[Perform-talk] Washington Post Reports Passing of Blind Advocate
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Sun Jul 12 17:01:35 UTC 2009
From the Washington Post:
Advocate for Blind Helped Craft Disabilities Law
By T. Rees Shapiro
Washington Post Staff Writer
Sunday, July 12, 2009
Harold W. Snider, 61, a prominent advocate for the blind who helped
craft legislation that expanded the civil rights of Americans with
aided in the launching of an audible newspaper service, died June 26 at
his home in Rockville after a heart attack.
While growing up in Jacksonville, Fla., Mr. Snider said he was forced
out of regular third-grade classes because he was blind. His parents
sued the Duval
County school system, and Mr. Snider became the first blind student in
the county to graduate from public school.
The experience launched Mr. Snider's interest in advocacy, and in the
mid-1970s he reportedly became the first blind employee of the
As a handicap program coordinator for the fledgling National Air and
Space Museum, he worked to make the facility a vivid experience for the
"You can't look at the spacecraft, so you touch it, or you hold a model
of it or a raised line picture of it," Mr. Snider told United Press
in 1976. "You can't see an airplane, so you hear its engine roar."
In 1978, he started Access for the Handicapped, a District-based
consulting company for guidance on policy, technology and resources for
people with disabilities.
Through his company, he worked on projects for people with disabilities
around the world, including Zambia, Ecuador and South Korea.
After Mr. Snider worked for the Republican National Committee on
disability issues, President George H.W. Bush appointed him in 1990 as
director of the National Council on Disability. In that role, he served
as a liaison among the council, the White House, Congress and the media.
He also helped draft the sweeping Americans With Disabilities Act of
1990, which broadened civil rights already protected in earlier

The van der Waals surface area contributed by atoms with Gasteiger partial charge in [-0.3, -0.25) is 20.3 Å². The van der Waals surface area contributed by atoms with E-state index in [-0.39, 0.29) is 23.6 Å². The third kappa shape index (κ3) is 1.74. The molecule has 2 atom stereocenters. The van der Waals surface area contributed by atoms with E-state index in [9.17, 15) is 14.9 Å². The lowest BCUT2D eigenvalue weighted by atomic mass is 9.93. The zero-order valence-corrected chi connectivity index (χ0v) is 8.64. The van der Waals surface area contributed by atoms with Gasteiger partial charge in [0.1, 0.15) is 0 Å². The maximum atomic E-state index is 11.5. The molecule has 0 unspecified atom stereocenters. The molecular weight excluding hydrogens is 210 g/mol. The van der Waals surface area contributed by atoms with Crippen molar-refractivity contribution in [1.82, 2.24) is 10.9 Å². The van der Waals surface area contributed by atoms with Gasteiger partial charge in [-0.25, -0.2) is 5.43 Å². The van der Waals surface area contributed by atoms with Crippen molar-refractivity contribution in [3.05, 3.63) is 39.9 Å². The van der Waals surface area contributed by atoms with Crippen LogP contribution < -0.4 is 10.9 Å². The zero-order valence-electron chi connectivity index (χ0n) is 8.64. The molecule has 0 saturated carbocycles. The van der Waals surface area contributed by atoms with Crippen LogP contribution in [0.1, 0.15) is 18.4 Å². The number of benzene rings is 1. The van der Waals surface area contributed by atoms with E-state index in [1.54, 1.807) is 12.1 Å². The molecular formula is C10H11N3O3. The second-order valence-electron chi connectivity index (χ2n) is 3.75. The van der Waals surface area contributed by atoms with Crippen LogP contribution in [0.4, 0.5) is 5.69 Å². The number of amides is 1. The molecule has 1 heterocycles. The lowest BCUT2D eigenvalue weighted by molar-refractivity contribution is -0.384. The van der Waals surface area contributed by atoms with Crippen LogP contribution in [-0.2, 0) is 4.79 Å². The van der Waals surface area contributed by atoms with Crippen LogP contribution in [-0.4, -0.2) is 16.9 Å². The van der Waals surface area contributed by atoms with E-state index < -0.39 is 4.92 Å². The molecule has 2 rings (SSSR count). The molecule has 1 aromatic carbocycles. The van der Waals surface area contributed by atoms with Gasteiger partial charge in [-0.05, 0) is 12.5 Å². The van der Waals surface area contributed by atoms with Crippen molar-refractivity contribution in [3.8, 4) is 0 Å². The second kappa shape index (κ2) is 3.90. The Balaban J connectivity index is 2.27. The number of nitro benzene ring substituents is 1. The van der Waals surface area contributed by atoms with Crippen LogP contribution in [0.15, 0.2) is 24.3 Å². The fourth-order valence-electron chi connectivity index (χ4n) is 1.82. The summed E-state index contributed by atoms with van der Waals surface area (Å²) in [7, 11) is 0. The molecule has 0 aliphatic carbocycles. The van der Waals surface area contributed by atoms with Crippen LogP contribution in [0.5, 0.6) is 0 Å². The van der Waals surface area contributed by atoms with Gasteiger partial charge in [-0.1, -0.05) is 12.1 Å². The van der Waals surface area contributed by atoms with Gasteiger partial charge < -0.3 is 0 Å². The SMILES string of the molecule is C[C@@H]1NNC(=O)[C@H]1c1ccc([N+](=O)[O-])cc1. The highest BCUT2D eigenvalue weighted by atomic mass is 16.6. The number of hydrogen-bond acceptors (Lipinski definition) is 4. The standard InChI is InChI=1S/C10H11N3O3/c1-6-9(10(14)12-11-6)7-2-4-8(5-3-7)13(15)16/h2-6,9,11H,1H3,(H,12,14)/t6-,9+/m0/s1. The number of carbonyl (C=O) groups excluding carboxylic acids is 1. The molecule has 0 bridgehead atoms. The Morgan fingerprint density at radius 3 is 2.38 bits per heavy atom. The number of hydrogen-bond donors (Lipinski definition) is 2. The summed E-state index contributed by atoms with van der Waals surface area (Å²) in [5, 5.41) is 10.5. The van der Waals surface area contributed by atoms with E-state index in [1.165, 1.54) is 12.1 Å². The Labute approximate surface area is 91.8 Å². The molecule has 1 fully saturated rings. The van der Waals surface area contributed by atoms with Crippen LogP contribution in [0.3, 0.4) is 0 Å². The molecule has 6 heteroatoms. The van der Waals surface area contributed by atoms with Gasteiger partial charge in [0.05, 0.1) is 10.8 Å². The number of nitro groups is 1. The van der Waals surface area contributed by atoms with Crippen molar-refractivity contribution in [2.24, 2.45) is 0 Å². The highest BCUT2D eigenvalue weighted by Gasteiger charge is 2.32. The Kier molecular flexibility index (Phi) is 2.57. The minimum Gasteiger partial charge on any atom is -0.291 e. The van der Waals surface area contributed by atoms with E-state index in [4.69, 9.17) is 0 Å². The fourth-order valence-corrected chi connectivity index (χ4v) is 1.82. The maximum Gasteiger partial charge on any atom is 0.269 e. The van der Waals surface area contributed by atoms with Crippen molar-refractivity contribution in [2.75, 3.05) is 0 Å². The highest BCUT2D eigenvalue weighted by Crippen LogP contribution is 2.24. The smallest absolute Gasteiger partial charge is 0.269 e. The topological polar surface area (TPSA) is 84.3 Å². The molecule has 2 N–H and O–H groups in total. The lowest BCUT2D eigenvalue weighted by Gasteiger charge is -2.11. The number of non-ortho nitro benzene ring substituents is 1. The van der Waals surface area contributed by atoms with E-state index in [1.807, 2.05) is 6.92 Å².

legislation. The act
guarantees protection of disabled people from discrimination in the
public and private sectors and regardless of whether agencies or
After Mr. Snider left the council in 1992, he worked in conjunction with
the National Federation of the Blind to develop NFB-Newsline, a free
newspaper and magazine service that includes daily editions of The
Washington Post, the New York Times, the Los Angeles Times and the Wall
among its more than 250 publications. It debuted in 1994 and claims more
than 50,000 users.
In addition, Mr. Snider was a former chairman of Montgomery County's
Commission on People With Disabilities.
Harold Wexler Snider, whose father was a dentist, was born Sept. 6,
1947, in Jacksonville. He graduated in 1969 from Georgetown University's
School of Foreign
Service, where he was elected to the Phi Beta Kappa honor society, but
told UPI that he was not allowed to take the Foreign Service examination
In 1970, he received his master's degree in British imperial and
commonwealth history from the University of London and did postgraduate
work at the University
About this time, he married Gail Lovelace, a British woman who also was
blind. They divorced in 1994, the same year he married Linda Fossett.
remained on good terms, with the two wives calling each other
Survivors include his second wife, of Rockville; two children from his
first marriage, David Snider of Alexandria and Ellen Underwood of
three stepchildren; his mother, Shirley Snider of Jacksonville; two
sisters; and three grandchildren.
Mr. Snider collected antique phones and music boxes, played the
accordion, and spoke fluent French and Spanish. He was considered
outspoken and sometimes
called militant in his role as an advocate. But he also said he saw a
value in using humor to make sighted people feel comfortable around him.
He said he was sometimes asked how blind people performed tasks such as
crossing the street, cutting a sandwich or, as the more curious would
"I tell them I do it like everybody else," Mr. Snider told the New York
Times. "In the dark."
© 2009 The Washington Post Company
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